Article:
0:04:07   Hall:  This one is San Francisco Bay, as you can see here.  However, the Great Lakes, or Cuba, or Cape Cod, the tip of Florida — any of these points make suitable landmarks.
0:04:20   Fitch:  Then through some system of mirrors you actually superimpose the star on that feature.
0:04:24   Hall:  That's right.  The mirrors inside the sextant will bring the star within the field of view so that we can superimpose it on the landmark.
0:04:33   Fitch:  Now how is this angle actually measured?
0:04:36   Hall:  It's done automatically by the computer.  The astronaut must first identify to the computer the star and the landmark he is planning to use.  Then, as he's positioning the spacecraft and the sextant, the computer is measuring the angle between the two.
0:04:54   Hall:  When the astronaut is satisfied that the star is superimposed upon the landmark, he pushes the Mark button, telling the computer to record these angles and the time of the measurement.  From that information the computer can compute the position of the spacecraft in space.
0:05:04   Chapter 2.
0:05:11   Fitch:  Well, now that you know the position, what can you do about it if it isn't right?
0:05:15   Hall:  The computer can position the spacecraft, turn on the motors and steer it, and shut the motors off.
0:05:23   Fitch:  So you'll be coasting on a new and corrected path.
0:05:26   Hall:  That's right.
##########
0:05:27   Fitch:  To see the Apollo guidance and navigation system in operation, we visited the Systems Test Laboratory, and talk with Mr Ramon Alonso, Assistant Director of the Instrumentation Laboratory.
0:05:39   Ramon Alonso:  One of the interesting aspects of the guidance system is the way in which the astronaut controls the guidance equipment through the computer.  And he does so by means of the display and keyboard, which is a subsystem.
0:05:52   Alonso:  There are two instances of the display and keyboard.  One is with the rest of the navigation equipment in the lower equipment bay, and the other is near the couches where the astronauts can operate the computer without leaving their couches.
0:06:04   Alonso:  The system of codes used is reasonably simple.  It consist of a numeric verb and a numerical noun.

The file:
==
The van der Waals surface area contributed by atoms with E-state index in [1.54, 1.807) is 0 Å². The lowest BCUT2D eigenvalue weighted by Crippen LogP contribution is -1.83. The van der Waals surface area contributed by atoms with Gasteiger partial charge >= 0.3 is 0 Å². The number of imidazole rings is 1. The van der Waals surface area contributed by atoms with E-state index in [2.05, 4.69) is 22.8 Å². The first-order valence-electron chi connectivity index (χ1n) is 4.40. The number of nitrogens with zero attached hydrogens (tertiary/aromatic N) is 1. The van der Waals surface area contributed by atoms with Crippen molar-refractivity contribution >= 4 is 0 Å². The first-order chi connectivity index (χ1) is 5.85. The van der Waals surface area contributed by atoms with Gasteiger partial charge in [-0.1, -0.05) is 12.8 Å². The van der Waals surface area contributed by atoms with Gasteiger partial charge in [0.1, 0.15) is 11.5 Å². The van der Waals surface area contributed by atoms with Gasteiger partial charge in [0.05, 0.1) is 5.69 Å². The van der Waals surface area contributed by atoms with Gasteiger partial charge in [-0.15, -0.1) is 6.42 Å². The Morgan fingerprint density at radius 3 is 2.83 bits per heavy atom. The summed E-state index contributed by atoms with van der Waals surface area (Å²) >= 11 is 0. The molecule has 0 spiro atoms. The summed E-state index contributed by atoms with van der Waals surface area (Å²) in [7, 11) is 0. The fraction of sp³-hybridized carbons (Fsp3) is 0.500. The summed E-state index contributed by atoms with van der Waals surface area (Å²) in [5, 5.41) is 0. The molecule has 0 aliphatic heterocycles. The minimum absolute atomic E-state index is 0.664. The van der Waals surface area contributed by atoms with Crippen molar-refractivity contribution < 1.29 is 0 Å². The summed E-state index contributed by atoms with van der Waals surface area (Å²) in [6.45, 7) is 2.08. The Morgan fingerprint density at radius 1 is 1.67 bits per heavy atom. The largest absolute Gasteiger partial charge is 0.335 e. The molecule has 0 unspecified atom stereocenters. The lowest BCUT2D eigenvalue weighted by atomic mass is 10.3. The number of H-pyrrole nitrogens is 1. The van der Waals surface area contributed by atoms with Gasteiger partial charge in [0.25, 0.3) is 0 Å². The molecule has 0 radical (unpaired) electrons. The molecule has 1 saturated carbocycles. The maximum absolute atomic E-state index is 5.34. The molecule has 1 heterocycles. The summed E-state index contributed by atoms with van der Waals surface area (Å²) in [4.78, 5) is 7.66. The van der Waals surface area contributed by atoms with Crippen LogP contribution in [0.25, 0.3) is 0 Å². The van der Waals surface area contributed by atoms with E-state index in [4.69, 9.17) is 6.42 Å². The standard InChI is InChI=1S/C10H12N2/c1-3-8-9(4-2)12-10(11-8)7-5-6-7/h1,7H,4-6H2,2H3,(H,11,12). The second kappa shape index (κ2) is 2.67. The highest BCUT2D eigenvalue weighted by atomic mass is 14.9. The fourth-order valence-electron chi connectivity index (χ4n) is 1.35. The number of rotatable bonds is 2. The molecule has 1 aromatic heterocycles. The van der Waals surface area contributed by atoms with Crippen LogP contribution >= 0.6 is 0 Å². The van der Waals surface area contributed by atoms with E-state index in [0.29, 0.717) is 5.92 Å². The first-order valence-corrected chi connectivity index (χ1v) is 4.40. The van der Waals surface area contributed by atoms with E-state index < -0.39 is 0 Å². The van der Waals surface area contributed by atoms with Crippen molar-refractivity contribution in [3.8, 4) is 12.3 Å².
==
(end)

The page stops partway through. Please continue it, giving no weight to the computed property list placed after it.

0:06:12   Fitch:  These are little sentences made of numbers?
0:06:14   Alonso:  Essentially, that illustrates it.  An example of it might be a verb 16, which is Continu­ous Display, in decimal, and a noun, which is Time.  I pick these, and they're at work.   I've now told the computer what I want, but I have not yet told it to go ahead and do what I want.
0:06:34   Alonso:  When I press Enter, the computer proceeds to display time, and it does so, giving me  times from launch, perhaps, in hours and hundredths of hours, 98.56 hours from launch.  And it also gives me a fine view of the low order part of the time in seconds and hundredths of seconds.  That is useful occasionally.
0:06:55   Fitch:  I should think it around launch time would be interesting.
0:06:57   Alonso:  Yes.  The computer will continue to display this information until told otherwise, and it is told otherwise by another verb.  In this case the verb is Terminate —  34.  It's now forgotten that command.
0:07:11   Alonso:  Another example of the use of the computer might be to position the optics.  Now, that is something that can be done manually and usually would be, but it affords us a good view as to how the computer is operated.
0:07:22   Alonso:  The optics are now pointing in a certain direction and I want to change that direction to another target.  And I will invoke a verb which is Point, verb 41, and a noun, which is Optics, noun 55.
0:07:34   Fitch:  Point the telescope.
0:07:36   Alonso:  Point the telescope.  When I press Enter, the computer then proceeds to request the angle to which I wish the optics pointed.
0:07:43   Fitch:  Well, the numbers have changed and now they're flashing, aren't they?
0:07:46   Alonso:  That's right.  The flashing indicates that action is requested of the operator, and the verb and noun have changed to tell the operator what it is that is expected of him.
0:07:54   Alonso:  Verb 21 is Load, load the first component, first angle.  And noun 57 — it used to be 55 — is the angle.  Fifty-five was the telescope and 57 is the angle which the telescope makes.  In this case the angle I want is 180 degrees.  And I enter that, and now it asks for the second angle.
0:08:13   Fitch:  Verb 22.  I see.
0:08:15   Alonso:  Second angle is plus 325.  Now when I press Enter, the camera, which will come close to the eyepiece, will see the telescope slew and point to another target.
0:08:30   Alonso:  As you can see, the crosshairs were lined up on the edge of the rightmost of the two targets, and the computer is now driving the optics telescope, with relation to the spacecraft, and it's aligning it on the rightmost of this pair of targets.  Now you can see the crosshairs right in the middle of the target.
0:08:49   Alonso:  Suppose now that we had done the optical sighting by hand rather than by the computer, then we'd be wanting to inform the computer that we are on target.  This is part of the procedure that is done when star sightings are made, as Mr Eldon Hall mentioned previously.